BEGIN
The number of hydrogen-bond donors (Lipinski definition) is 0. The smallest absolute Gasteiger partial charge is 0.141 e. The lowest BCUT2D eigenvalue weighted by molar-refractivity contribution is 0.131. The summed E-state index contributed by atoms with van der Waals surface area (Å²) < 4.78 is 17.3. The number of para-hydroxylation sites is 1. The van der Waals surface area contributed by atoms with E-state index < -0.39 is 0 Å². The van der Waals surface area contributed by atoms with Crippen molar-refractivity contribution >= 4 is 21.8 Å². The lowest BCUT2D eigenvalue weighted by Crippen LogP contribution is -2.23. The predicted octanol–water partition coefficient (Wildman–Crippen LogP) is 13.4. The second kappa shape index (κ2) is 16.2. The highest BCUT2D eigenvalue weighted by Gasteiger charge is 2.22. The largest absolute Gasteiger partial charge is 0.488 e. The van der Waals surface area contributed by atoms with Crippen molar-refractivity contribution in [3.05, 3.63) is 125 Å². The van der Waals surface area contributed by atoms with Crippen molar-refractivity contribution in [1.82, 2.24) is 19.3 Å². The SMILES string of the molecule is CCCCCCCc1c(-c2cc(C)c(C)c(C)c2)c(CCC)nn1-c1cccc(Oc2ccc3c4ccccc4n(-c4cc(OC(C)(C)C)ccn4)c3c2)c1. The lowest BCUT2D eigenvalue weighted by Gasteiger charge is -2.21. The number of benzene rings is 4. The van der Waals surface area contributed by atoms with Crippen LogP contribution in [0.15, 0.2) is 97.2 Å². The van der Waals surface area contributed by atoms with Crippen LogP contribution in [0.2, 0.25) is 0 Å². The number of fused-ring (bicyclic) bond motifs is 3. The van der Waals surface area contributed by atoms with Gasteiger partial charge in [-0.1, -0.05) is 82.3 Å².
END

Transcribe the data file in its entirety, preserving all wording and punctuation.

The number of hydrogen-bond donors (Lipinski definition) is 0. The smallest absolute Gasteiger partial charge is 0.141 e. The lowest BCUT2D eigenvalue weighted by molar-refractivity contribution is 0.131. The summed E-state index contributed by atoms with van der Waals surface area (Å²) < 4.78 is 17.3. The number of para-hydroxylation sites is 1. The van der Waals surface area contributed by atoms with E-state index < -0.39 is 0 Å². The van der Waals surface area contributed by atoms with Crippen molar-refractivity contribution >= 4 is 21.8 Å². The lowest BCUT2D eigenvalue weighted by Crippen LogP contribution is -2.23. The predicted octanol–water partition coefficient (Wildman–Crippen LogP) is 13.4. The second kappa shape index (κ2) is 16.2. The highest BCUT2D eigenvalue weighted by Gasteiger charge is 2.22. The largest absolute Gasteiger partial charge is 0.488 e. The van der Waals surface area contributed by atoms with Crippen molar-refractivity contribution in [3.05, 3.63) is 125 Å². The van der Waals surface area contributed by atoms with Crippen molar-refractivity contribution in [1.82, 2.24) is 19.3 Å². The SMILES string of the molecule is CCCCCCCc1c(-c2cc(C)c(C)c(C)c2)c(CCC)nn1-c1cccc(Oc2ccc3c4ccccc4n(-c4cc(OC(C)(C)C)ccn4)c3c2)c1. The lowest BCUT2D eigenvalue weighted by Gasteiger charge is -2.21. The number of benzene rings is 4. The van der Waals surface area contributed by atoms with Crippen LogP contribution in [0.15, 0.2) is 97.2 Å². The van der Waals surface area contributed by atoms with Crippen LogP contribution in [0.2, 0.25) is 0 Å². The number of fused-ring (bicyclic) bond motifs is 3. The van der Waals surface area contributed by atoms with Gasteiger partial charge in [-0.1, -0.05) is 82.3 Å².